Sir Victor Horsley was a pioneering British neurosurgeon known for his numerous neurosurgical, scientific, and sociopolitical contributions. Although word of these surgical and scientific achievements quickly spread throughout Europe and North America in the late 19th century, much of modern neurosurgery's view of Horsley has been colored by a single anecdote from John Fulton's biography of Harvey Cushing. In this account, Cushing observes a frenetic Horsley hastily removing a Gasserian ganglion from a patient in the kitchen of a British mansion...
March 9, 2018: Journal of Neurosurgery
Hee Yeon Im, Reginald B Adams, Cody A Cushing, Jasmine Boshyan, Noreen Ward, Kestutis Kveraga
During face perception, we integrate facial expression and eye gaze to take advantage of their shared signals. For example, fear with averted gaze provides a congruent avoidance cue, signaling both threat presence and its location, whereas fear with direct gaze sends an incongruent cue, leaving threat location ambiguous. It has been proposed that the processing of different combinations of threat cues is mediated by dual processing routes: reflexive processing via magnocellular (M) pathway and reflective processing via parvocellular (P) pathway...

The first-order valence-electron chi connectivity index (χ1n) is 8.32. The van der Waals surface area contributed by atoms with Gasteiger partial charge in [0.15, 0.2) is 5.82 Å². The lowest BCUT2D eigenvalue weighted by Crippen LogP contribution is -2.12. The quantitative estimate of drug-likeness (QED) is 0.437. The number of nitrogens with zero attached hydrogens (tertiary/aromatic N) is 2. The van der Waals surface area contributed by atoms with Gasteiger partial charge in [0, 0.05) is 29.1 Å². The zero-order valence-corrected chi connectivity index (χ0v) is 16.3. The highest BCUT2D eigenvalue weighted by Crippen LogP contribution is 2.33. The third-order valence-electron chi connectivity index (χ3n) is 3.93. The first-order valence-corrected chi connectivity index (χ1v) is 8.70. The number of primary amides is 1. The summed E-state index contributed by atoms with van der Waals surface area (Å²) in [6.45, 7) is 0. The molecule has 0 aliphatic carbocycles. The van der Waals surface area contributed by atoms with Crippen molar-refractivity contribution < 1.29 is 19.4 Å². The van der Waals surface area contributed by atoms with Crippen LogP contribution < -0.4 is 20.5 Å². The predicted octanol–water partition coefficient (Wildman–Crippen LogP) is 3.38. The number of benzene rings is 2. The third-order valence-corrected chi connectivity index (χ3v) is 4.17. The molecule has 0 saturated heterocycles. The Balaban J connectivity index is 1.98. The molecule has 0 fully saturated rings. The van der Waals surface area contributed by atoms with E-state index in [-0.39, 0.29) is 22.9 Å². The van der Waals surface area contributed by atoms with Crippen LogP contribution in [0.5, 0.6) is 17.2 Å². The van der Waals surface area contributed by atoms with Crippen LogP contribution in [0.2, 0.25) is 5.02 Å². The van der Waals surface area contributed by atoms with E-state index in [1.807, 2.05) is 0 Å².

March 8, 2018: Human Brain Mapping
Melissa M Cushing, James Kelley, Ellen Klapper, David F Friedman, Ruchika Goel, Nancy M Heddle, Courtney K Hopkins, Julie Katz Karp, Monica B Pagano, Ajay Perumbeti, Glenn Ramsey, John D Roback, Joseph Schwartz, Beth H Shaz, Philip C Spinella, Claudia S Cohn, Claudia S Cohn, Melissa M Cushing, James Kelley, Ellen Klapper
BACKGROUND: The AABB compiles an annual synopsis of the published literature covering important developments in the field of Transfusion Medicine. For the first time, an abridged version of this work is being made available in TRANSFUSION, with the full-length report available as an Appendix S1 (available as supporting information in the online version of this paper). STUDY DESIGN AND METHODS: Papers published in 2016 and early 2017 are included, as well as earlier papers cited for background...
March 9, 2018: Transfusion
Leslee N Matheny, Sudipa Sarkar, Hanyuan Shi, Jiun-Ruey Hu, Hannah Harmsen, Ty W Abel, Shubhada M Jagasia, Shichun Bao